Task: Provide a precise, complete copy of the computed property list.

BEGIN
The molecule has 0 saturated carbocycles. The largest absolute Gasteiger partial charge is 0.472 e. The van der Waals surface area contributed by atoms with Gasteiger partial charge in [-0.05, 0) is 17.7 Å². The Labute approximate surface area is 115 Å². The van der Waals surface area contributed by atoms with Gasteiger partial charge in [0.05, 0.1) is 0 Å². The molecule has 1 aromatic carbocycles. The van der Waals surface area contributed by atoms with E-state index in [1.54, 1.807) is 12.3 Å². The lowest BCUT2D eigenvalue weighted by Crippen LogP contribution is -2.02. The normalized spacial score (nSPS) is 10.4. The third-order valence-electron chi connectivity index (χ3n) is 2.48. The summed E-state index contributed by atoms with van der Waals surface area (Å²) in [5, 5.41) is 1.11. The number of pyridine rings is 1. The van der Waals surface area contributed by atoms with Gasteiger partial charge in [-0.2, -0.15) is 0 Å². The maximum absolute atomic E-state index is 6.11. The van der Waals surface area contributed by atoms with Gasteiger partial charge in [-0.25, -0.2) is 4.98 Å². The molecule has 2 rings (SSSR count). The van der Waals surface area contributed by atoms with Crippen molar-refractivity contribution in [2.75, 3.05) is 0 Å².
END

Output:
The molecule has 0 saturated carbocycles. The largest absolute Gasteiger partial charge is 0.472 e. The van der Waals surface area contributed by atoms with Gasteiger partial charge in [-0.05, 0) is 17.7 Å². The Labute approximate surface area is 115 Å². The van der Waals surface area contributed by atoms with Gasteiger partial charge in [0.05, 0.1) is 0 Å². The molecule has 1 aromatic carbocycles. The van der Waals surface area contributed by atoms with E-state index in [1.54, 1.807) is 12.3 Å². The lowest BCUT2D eigenvalue weighted by Crippen LogP contribution is -2.02. The normalized spacial score (nSPS) is 10.4. The third-order valence-electron chi connectivity index (χ3n) is 2.48. The summed E-state index contributed by atoms with van der Waals surface area (Å²) in [5, 5.41) is 1.11. The number of pyridine rings is 1. The van der Waals surface area contributed by atoms with Gasteiger partial charge in [-0.2, -0.15) is 0 Å². The maximum absolute atomic E-state index is 6.11. The van der Waals surface area contributed by atoms with Gasteiger partial charge in [-0.25, -0.2) is 4.98 Å². The molecule has 2 rings (SSSR count). The van der Waals surface area contributed by atoms with Crippen molar-refractivity contribution in [2.75, 3.05) is 0 Å².